Back again with another interview in the blog tour. You can see the original posts here and here.
Corri van de Stege
I live and write in England, although I’m a Dutch national. I’ve lived in England for very long stretches of time, studied in London, and worked across the UK. I’ve also lived in The Netherlands where I was brought up, and I lived in Iran during the 1979 revolution. As a consequence of all this moving around the globe I now have a very dispersed family, and this provides wonderful excuses for travelling here, there and everywhere whenever I can!
I’ve always wanted to be a writer and I used to keep diaries and write short stories, but never got round to properly editing or submitting these. I guess this was because, as well as moving around countries and bringing up a family, I had demanding professional jobs. As part of the latter I published some non-fiction work, one as a co-author on a book on student exchanges across Europe and also short articles that were published in professional journals. Nevertheless, I always read (fiction) voraciously and have always wanted to be a fiction writer. At the end of 2013 I decided to hand in my notice and retire from the day job. It was the right decision at it gave me the time to write. I was able to pick up on the various drafts of two books that I had started and almost completed in previous years, one was my memoir of living in Iran during the revolution (based on diaries that I kept at the time) and the other a novel about growing up in The Netherlands within a small and fanatically religious community. The latter had already been through various transformations: over the years I participated in and completed Creative Writing Courses at the OU and at writers’ workshops in Norwich. I submitted chapters and drafts and this helped me to keep the writing candle lit. I was particularly pleased when one of my tutors suggested that my writing was ready for publishing and that I should focus on completing and editing what I had started.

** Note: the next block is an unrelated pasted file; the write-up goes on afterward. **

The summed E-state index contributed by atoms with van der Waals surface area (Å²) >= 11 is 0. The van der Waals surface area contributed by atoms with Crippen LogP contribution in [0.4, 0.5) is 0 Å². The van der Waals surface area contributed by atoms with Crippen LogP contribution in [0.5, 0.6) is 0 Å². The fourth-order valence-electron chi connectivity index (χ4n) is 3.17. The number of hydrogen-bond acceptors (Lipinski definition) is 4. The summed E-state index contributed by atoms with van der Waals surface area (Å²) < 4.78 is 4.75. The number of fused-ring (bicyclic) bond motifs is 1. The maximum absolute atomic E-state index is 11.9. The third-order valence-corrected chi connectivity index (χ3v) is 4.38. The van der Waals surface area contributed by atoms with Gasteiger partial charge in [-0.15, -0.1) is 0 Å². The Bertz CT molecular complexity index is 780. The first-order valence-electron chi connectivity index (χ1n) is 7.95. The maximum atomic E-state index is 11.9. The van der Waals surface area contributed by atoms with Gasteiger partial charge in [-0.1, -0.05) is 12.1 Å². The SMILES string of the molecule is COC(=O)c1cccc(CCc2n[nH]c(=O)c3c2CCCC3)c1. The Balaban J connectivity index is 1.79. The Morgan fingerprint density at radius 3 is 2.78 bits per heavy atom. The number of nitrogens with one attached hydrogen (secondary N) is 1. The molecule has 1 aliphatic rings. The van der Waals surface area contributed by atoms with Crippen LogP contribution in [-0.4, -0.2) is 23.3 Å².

Both my memoir about living in Isfahan during the Iranian revolution in 1979, Half the World, and my first novel, Notes on Anna, were published in 2014. In addition, I published two of my short stories in 2014.
I took a long holiday (well, three weeks) in the autumn of 2014 visiting one of my sons in Singapore. After my return I started my next novel, which is my current project (see below)
What is the first piece you remember writing (from childhood or young adulthood)?
I remember having lined notebooks in which I wrote stories about characters out of the books that I read. Then from teenage years onwards I also kept many diaries and writing notebooks but most of these have disappeared during my moves from one country to the next.
What is your favorite aspect of being a writer? Your least favorite?
I love it when I’m actually writing, when I’m in the middle of something, a chapter or a story and it all just flows and I play around with the sentences. I enjoy this sense that I am in control of what I do and where my story is going, I can imagine whatever I want to imagine. That’s quite different from writing a report, say, when you have to stick to the task in hand. I wrote a lot of quite lengthy reports during my working life. Writing fiction, or a memoir, is exhilarating in that you can let your imagination flow without a bunch of people telling you what to write and how to write it! I need physical exercise to keep my mind going (and to sleep well at night) and so I don’t like sitting in front of the computer for hours on end. In the summer there is the gardening and in winter I play the clarinet to balance the activities.
Do you believe in writer’s block? If so, what is your best tip for beating it? If not, why not?